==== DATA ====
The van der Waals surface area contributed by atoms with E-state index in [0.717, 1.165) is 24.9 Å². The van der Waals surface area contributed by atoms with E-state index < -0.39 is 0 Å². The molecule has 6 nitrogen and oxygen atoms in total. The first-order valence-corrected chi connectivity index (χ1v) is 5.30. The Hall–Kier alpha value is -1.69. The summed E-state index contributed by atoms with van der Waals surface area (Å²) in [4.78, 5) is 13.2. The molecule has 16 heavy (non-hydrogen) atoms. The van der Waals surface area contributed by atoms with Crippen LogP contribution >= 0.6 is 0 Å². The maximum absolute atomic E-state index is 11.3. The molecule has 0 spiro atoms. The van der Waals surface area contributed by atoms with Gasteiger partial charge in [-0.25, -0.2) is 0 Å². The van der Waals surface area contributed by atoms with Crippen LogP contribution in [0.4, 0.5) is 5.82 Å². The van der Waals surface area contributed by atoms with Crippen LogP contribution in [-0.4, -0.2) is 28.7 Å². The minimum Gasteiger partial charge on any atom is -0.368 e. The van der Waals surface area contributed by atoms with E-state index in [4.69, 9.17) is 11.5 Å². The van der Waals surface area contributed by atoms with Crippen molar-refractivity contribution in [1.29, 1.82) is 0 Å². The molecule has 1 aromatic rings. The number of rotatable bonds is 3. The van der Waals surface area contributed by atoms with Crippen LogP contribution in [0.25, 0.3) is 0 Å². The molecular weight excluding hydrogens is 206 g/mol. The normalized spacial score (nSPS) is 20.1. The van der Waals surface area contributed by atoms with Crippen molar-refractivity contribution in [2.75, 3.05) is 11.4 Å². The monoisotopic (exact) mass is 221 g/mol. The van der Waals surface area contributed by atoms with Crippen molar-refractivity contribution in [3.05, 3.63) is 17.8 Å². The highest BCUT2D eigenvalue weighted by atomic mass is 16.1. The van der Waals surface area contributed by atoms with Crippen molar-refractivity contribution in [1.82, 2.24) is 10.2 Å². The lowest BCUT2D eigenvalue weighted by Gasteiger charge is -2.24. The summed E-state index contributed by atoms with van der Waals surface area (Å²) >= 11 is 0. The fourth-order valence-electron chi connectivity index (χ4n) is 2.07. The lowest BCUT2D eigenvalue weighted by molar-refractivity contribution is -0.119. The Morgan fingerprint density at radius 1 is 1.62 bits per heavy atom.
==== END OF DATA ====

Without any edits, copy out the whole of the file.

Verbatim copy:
The van der Waals surface area contributed by atoms with E-state index in [0.717, 1.165) is 24.9 Å². The van der Waals surface area contributed by atoms with E-state index < -0.39 is 0 Å². The molecule has 6 nitrogen and oxygen atoms in total. The first-order valence-corrected chi connectivity index (χ1v) is 5.30. The Hall–Kier alpha value is -1.69. The summed E-state index contributed by atoms with van der Waals surface area (Å²) in [4.78, 5) is 13.2. The molecule has 16 heavy (non-hydrogen) atoms. The van der Waals surface area contributed by atoms with Crippen LogP contribution >= 0.6 is 0 Å². The maximum absolute atomic E-state index is 11.3. The molecule has 0 spiro atoms. The van der Waals surface area contributed by atoms with Gasteiger partial charge in [-0.25, -0.2) is 0 Å². The van der Waals surface area contributed by atoms with Crippen LogP contribution in [0.4, 0.5) is 5.82 Å². The van der Waals surface area contributed by atoms with Crippen LogP contribution in [-0.4, -0.2) is 28.7 Å². The minimum Gasteiger partial charge on any atom is -0.368 e. The van der Waals surface area contributed by atoms with E-state index in [4.69, 9.17) is 11.5 Å². The van der Waals surface area contributed by atoms with Crippen molar-refractivity contribution in [1.29, 1.82) is 0 Å². The molecule has 1 aromatic rings. The number of rotatable bonds is 3. The van der Waals surface area contributed by atoms with Crippen LogP contribution in [0.25, 0.3) is 0 Å². The molecular weight excluding hydrogens is 206 g/mol. The normalized spacial score (nSPS) is 20.1. The van der Waals surface area contributed by atoms with Crippen molar-refractivity contribution in [2.75, 3.05) is 11.4 Å². The monoisotopic (exact) mass is 221 g/mol. The van der Waals surface area contributed by atoms with Crippen molar-refractivity contribution in [3.05, 3.63) is 17.8 Å². The highest BCUT2D eigenvalue weighted by atomic mass is 16.1. The van der Waals surface area contributed by atoms with Crippen molar-refractivity contribution in [1.82, 2.24) is 10.2 Å². The lowest BCUT2D eigenvalue weighted by Gasteiger charge is -2.24. The summed E-state index contributed by atoms with van der Waals surface area (Å²) >= 11 is 0. The fourth-order valence-electron chi connectivity index (χ4n) is 2.07. The lowest BCUT2D eigenvalue weighted by molar-refractivity contribution is -0.119. The Morgan fingerprint density at radius 1 is 1.62 bits per heavy atom.